Art & Objects of WWII Blog

Women at War

Women At War By Robert Presnar, Education Director Let the generations know that women in uniform also guaranteed  their freedom. That our resolve was just as great as the brave men who  stood among us and with victory our hearts were just as full and beat just as fast-that  the tears fell just as hard for those we left behind. — Anne Sosh Brehm, 1st Lieutenant, US Army Nurse Corps, World War II   First Lady Eleanor Roosevelt advocated for the creation of a female branch of the military from the outset of World War II.  She was not alone…

Adolf as an Artist

Adolf as an Artist By Kimberly Koller-Jones, Executive Director Typically when I curate an exhibition at the Hoyt, I will immerse myself in the topic by watching documentaries, videos or movies, listening to podcasts, talking to experts, and reading anything I can get my hands on to develop a good frame of reference for pulling it all together.  It was no different when it came to curating The Art and Objects of WWII.  In fact, I’m pretty sure my family will declare war if I submit them to another docu-series! As a child, young Adolf wanted nothing more than to…

The Purple Heart

The Purple Heart is  the oldest U.S. military decoration awarded to those wounded or killed while serving. It replaced the Badge of Military Merit established by General George Washington during the American Revolution, which was a heart made of purple cloth. Army Chief of Staff Charles Pelot Summerall was the first to attempt to revive the award in 1927. However, it was General Douglass MacArthur who is credited with completing the task by assigning the Washington Commission of Fine Arts to create a new design in 1931. Elizabeth Will, an Army heraldic specialist in the Office of Quartermaster General, accepted…

The Art & Objects of World War II 

After Pearl Harbor was attacked on December 7, 1941, a massive war effort was undertaken to prepare the U.S. forces for war.  Thomas Hart Benton was among the American artists assigned to produce a visual record of the mobilization efforts for the United States Navy. He substituted the common tasks of country folks that had popularized his work in the 1930s with the daily activities of the ordinary sailor.  The resulting series of original works now in the Naval Art Collection will be on display at the Hoyt Center for the Arts, January 2-March 21, 2024, within its newest exhibit,…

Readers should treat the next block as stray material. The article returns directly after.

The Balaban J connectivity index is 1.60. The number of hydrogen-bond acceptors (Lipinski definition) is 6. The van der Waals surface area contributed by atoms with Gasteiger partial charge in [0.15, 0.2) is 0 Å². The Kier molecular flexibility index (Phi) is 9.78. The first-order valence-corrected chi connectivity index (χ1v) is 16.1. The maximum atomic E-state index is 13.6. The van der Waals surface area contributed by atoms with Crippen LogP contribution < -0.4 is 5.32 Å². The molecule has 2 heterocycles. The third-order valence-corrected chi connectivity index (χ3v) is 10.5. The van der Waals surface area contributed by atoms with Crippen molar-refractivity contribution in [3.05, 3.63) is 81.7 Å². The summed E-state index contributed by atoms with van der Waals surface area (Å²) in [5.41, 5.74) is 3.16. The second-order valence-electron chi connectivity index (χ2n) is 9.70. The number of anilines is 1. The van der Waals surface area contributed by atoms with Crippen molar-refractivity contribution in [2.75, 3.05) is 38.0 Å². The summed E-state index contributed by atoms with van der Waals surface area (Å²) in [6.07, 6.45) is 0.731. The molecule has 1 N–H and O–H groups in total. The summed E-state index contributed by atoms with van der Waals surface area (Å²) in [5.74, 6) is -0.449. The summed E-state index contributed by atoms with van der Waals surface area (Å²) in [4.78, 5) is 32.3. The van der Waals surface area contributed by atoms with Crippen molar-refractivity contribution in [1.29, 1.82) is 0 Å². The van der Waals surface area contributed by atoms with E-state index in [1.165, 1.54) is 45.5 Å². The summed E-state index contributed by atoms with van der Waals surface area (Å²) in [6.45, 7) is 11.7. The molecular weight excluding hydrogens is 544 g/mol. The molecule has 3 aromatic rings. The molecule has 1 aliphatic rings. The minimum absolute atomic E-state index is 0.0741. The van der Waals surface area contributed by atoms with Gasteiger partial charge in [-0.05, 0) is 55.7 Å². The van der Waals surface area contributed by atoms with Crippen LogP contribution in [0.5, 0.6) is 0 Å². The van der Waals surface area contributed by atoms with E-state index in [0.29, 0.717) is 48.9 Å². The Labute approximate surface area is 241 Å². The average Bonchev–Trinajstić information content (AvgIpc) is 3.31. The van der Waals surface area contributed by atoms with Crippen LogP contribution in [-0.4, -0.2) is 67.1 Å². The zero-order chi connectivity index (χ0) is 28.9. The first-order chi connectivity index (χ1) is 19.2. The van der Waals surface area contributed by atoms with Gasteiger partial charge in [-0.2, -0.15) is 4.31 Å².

Dr. Joseph E. Ginsberg and the Bataan Death March

Dr. Joseph E. Ginsberg and the Bataan Death March By Robert Presnar, Education Director The Philippines were defended by a combined American and Philippine military contingency that totaled about 75,000 soldiers under the command of General Douglas MacArthur, who had come out of retirement to head the post. These forces were forced to retreat to the Bataan Peninsula. There, they stubbornly held out, despite starvation and disease weakening the ranks until April 9, 1942, when General Edward King, Jr. was forced to surrender.  Among the prisoners was a young officer from New Castle, PA named Dr. Joseph E. Ginsberg. Despite…

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